This release comes with two audio options, a DTS-HD Mono nix in English and a DTS-HD Mono mix in Italian. Both audio mixes are in very good shape as dialog is clear and there are no problems with background noise or distortion. The film’s score and more ambient aspects of the soundtrack are also both well represented. Also included with this release are removable English subtitles. Also the line ‘Bring in the perverts’ has been reinstated for this release. This line was missing from the Blue Underground BluRay release.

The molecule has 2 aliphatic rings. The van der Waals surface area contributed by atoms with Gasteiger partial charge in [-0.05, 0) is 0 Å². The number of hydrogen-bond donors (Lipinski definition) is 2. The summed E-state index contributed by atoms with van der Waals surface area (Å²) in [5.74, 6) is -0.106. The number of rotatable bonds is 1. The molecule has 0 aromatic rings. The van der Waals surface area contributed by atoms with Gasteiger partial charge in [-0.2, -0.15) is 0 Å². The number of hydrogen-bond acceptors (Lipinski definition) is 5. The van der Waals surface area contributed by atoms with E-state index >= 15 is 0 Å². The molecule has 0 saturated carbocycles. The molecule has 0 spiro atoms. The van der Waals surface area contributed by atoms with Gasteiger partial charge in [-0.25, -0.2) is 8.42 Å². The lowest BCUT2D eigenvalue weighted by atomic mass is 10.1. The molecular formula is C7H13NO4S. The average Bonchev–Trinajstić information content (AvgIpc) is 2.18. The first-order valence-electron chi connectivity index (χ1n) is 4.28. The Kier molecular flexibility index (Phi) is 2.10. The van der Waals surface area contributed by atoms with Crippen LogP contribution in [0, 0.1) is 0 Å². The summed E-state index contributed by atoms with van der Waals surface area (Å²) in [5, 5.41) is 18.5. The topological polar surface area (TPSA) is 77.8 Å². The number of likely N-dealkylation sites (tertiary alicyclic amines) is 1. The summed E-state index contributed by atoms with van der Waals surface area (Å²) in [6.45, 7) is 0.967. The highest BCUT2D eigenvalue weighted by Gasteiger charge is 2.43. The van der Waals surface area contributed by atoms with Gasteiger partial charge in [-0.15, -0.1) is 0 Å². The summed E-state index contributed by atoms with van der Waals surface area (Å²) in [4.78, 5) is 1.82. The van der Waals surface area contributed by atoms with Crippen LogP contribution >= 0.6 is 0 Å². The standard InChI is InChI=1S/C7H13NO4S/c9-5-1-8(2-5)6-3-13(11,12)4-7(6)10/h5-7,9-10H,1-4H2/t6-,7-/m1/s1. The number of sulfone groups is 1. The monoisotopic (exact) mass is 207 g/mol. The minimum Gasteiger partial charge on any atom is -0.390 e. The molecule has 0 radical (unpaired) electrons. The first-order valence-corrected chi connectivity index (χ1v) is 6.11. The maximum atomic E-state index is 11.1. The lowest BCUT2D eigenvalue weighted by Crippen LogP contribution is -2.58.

Extras for this release include a interview with Dario Argento titled The Italian Hitchcock: Dario Argento Remembers Bird with the Crystal Plumage (15 minutes 15 seconds, in Italian with English subtitles), a interview with Luigi Cozzi titled A Crystal Classic: Luigi Cozzi Remembers Dario’s Bloody Bird (15 minutes 2 seconds, in Italian with English subtitles), a interview with Sergio Martino titled Sergio Martino: Genesis of the Giallo (29 minutes 4 seconds, in Italian with English subtitles) and a audio commentary with journalists / writers Kim Newman and Alan Jones. Some topics covered in the Dario Argento interview include how he was almost removed from the film half way through by the distributors, being compared to Alfred Hitchcock and how other Italian filmmakers like Michelangelo Antonioni have influenced him as a filmmaker. Not to be overlooked are the two interviews with both do a very good dissecting Dario Argento as a filmmaker and the film The Bird With the Crystal. The interview with Sergio Martino also covers various other giallo’s, including the ones he directed and he also briefly discusses some of non giallo films that he directed. The audio commentary with Argento biographer Alan Jones and journalist Kim Newman. The two of them have a good time throughout duration as there is rarely a moment of silence. A few times they go off course and overall it would have been nice if there was more meat added to the analysis they were providing. Other extras include four sleeve art options with original and newly commissioned artwork, two-sided fold-out poster and a sixteen page collectible booklet with a lengthy essay about the film written by Alan Jones. Overall while there is a wealth of insightful extra content included with this release, it is hard to recommend this release The Bird With the Crystal Plumage due to the issues surrounding the transfer.